It seems ridiculous to compare Franklin Roosevelt with Donald Trump. Yet the comparison is telling.
The response from the White House to the white supremacists and neo-Nazis who marched through Charlottesville should have been obvious. Instead President Donald Trump has doggedly maintained his neutrality. In his initial statement, Trump refused to call out the sinister forces present in Charlottesville. He could only bring himself to condemn hatred, bigotry, and violence “on many sides.”
For two long days, he refused to revise his comments. Finally he read out a statement calling white supremacists, neo-Nazis, and the Ku Klux Klan “repugnant.” But the following day he reclaimed the moral low ground, equating racists with anti-racists and claiming there was “blame on both sides.”
Naturally, white nationalists were delighted. “When asked to condemn, he just walked out of the room,” crowed the The Daily Stormer. “Really, really good. God bless him.”
“Thank you President Trump for your honesty & courage to tell the truth,” tweeted former Klan leader David Duke.
A week later, in his speech on Afghanistan, Trump again sought to clean up his Charlottesville response, rejecting prejudice, bigotry, and hate and declaring that “love for America requires love for all of its people.” But it was too late.
Trump has said dreadful things about race in the past. He spent years questioning whether the first African American president was born in America. As a presidential candidate he called Mexicans “rapists” and promised a ban on Muslims entering the United States.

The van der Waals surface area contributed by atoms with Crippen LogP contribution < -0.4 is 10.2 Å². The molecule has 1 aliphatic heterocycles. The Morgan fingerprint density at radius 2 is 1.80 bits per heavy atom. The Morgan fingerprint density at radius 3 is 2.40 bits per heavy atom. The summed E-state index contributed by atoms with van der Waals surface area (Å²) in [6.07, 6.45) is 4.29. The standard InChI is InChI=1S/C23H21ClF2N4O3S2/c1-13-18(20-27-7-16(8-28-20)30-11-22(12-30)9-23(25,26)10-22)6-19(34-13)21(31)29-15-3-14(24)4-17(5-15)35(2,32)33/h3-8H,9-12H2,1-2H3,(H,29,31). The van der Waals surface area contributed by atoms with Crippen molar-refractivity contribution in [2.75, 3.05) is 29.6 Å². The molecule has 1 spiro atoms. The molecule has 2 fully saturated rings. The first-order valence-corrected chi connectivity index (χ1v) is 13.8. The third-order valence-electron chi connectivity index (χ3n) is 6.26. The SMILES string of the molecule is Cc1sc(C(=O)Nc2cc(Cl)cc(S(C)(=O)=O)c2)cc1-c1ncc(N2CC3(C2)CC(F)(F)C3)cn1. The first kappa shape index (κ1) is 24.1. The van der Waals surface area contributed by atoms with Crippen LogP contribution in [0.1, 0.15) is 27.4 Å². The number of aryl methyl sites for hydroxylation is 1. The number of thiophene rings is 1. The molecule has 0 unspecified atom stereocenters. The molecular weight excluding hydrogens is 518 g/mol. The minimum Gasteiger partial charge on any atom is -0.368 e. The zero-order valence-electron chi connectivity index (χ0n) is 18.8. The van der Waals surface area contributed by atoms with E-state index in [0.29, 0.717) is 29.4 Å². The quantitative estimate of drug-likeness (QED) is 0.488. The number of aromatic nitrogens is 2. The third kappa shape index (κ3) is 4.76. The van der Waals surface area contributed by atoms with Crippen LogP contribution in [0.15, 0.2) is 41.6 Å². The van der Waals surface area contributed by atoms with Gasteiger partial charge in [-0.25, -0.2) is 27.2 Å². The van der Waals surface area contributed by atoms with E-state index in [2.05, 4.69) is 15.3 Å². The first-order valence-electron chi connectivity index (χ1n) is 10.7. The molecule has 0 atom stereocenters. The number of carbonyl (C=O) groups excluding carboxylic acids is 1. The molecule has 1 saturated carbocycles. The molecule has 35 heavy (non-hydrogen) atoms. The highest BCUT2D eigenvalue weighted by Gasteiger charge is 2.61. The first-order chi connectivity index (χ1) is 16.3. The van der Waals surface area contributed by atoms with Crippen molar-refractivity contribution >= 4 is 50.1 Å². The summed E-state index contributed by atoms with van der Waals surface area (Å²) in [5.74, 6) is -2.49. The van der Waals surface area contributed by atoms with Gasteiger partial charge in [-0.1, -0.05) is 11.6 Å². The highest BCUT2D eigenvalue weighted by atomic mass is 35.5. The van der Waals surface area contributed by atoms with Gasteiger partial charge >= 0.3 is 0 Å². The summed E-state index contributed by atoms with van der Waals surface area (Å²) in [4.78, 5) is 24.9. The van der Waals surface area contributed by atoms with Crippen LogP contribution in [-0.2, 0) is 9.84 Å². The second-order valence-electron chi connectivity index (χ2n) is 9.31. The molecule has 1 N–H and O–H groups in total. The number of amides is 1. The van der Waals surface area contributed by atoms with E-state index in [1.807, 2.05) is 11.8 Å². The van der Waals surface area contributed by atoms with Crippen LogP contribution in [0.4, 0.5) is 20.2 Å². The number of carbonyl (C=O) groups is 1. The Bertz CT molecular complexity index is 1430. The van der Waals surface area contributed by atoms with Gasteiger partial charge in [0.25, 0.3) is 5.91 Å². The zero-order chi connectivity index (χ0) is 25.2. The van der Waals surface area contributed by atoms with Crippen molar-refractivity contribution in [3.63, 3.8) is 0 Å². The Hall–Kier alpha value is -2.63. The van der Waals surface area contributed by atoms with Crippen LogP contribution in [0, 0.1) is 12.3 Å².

And yet the moral relativism of his comments about Charlottesville was still shocking. In Charlottesville, only one “side” counted Nazis among its ranks. We expect the president of the United States to be unambiguously opposed to Nazis.
Franklin Roosevelt was not a perfect human being; he was a man of his time. But in 1940, he knew whom he supported and whom he opposed.
On foreign policy, too, the difference between the two men is stark. For decades, Trump has leaned towards isolationism. He admires strong men such as Vladimir Putin. By contrast Roosevelt was an internationalist. He defined America’s interests broadly. He liked democrats, not dictators.
Roosevelt’s response to the shocking events in Europe in 1940 was not to withdraw into the Western Hemisphere, as urged by many outside and inside his administration, but rather the opposite. In his Charlottesville address, Roosevelt vowed to hasten American rearmament and expedite the flow of aid to “the opponents of force.”
Over the next year and a half, he initiated the Lend-Lease program, expanded U.S. naval operations in the Atlantic, and moved a divided America toward ever-greater involvement in the European war. He helped transform the United States from a hesitant, isolationist middle power into a global leader.